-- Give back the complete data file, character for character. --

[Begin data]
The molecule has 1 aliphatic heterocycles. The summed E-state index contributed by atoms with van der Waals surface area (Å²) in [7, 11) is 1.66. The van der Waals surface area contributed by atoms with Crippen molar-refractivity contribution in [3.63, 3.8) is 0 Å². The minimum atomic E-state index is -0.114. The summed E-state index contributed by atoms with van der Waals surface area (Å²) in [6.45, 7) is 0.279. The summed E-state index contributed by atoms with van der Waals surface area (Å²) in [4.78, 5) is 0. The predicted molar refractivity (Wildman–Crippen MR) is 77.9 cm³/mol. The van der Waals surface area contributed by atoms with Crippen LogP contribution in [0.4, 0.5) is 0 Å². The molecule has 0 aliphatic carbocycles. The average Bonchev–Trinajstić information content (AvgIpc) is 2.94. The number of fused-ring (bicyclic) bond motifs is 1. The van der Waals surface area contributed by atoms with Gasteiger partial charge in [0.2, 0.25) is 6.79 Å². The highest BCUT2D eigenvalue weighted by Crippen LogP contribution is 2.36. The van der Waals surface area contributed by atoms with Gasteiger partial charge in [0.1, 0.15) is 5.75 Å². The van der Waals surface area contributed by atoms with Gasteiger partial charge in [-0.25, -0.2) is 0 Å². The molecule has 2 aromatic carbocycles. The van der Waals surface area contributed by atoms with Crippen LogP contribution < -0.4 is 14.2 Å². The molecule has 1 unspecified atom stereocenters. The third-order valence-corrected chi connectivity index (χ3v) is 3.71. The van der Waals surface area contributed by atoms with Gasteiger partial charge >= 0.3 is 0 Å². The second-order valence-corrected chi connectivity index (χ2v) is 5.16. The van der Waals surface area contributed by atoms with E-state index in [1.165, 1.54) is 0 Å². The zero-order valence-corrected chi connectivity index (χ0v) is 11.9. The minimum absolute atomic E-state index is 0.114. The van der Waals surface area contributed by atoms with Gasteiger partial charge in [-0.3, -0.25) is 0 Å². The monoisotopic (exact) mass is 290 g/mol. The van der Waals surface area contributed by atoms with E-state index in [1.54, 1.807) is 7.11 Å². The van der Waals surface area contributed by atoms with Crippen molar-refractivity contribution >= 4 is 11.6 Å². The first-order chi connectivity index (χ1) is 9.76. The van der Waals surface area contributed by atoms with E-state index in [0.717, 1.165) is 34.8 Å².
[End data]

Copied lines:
The molecule has 1 aliphatic heterocycles. The summed E-state index contributed by atoms with van der Waals surface area (Å²) in [7, 11) is 1.66. The van der Waals surface area contributed by atoms with Crippen molar-refractivity contribution in [3.63, 3.8) is 0 Å². The minimum atomic E-state index is -0.114. The summed E-state index contributed by atoms with van der Waals surface area (Å²) in [6.45, 7) is 0.279. The summed E-state index contributed by atoms with van der Waals surface area (Å²) in [4.78, 5) is 0. The predicted molar refractivity (Wildman–Crippen MR) is 77.9 cm³/mol. The van der Waals surface area contributed by atoms with Crippen LogP contribution in [0.4, 0.5) is 0 Å². The molecule has 0 aliphatic carbocycles. The average Bonchev–Trinajstić information content (AvgIpc) is 2.94. The number of fused-ring (bicyclic) bond motifs is 1. The van der Waals surface area contributed by atoms with Gasteiger partial charge in [0.2, 0.25) is 6.79 Å². The highest BCUT2D eigenvalue weighted by Crippen LogP contribution is 2.36. The van der Waals surface area contributed by atoms with Gasteiger partial charge in [0.1, 0.15) is 5.75 Å². The van der Waals surface area contributed by atoms with Gasteiger partial charge in [-0.25, -0.2) is 0 Å². The molecule has 2 aromatic carbocycles. The van der Waals surface area contributed by atoms with Crippen LogP contribution < -0.4 is 14.2 Å². The molecule has 1 unspecified atom stereocenters. The third-order valence-corrected chi connectivity index (χ3v) is 3.71. The van der Waals surface area contributed by atoms with Gasteiger partial charge >= 0.3 is 0 Å². The second-order valence-corrected chi connectivity index (χ2v) is 5.16. The van der Waals surface area contributed by atoms with E-state index in [1.165, 1.54) is 0 Å². The zero-order valence-corrected chi connectivity index (χ0v) is 11.9. The minimum absolute atomic E-state index is 0.114. The van der Waals surface area contributed by atoms with Gasteiger partial charge in [-0.3, -0.25) is 0 Å². The monoisotopic (exact) mass is 290 g/mol. The van der Waals surface area contributed by atoms with E-state index in [1.54, 1.807) is 7.11 Å². The van der Waals surface area contributed by atoms with Crippen molar-refractivity contribution >= 4 is 11.6 Å². The first-order chi connectivity index (χ1) is 9.76. The van der Waals surface area contributed by atoms with E-state index in [0.717, 1.165) is 34.8 Å².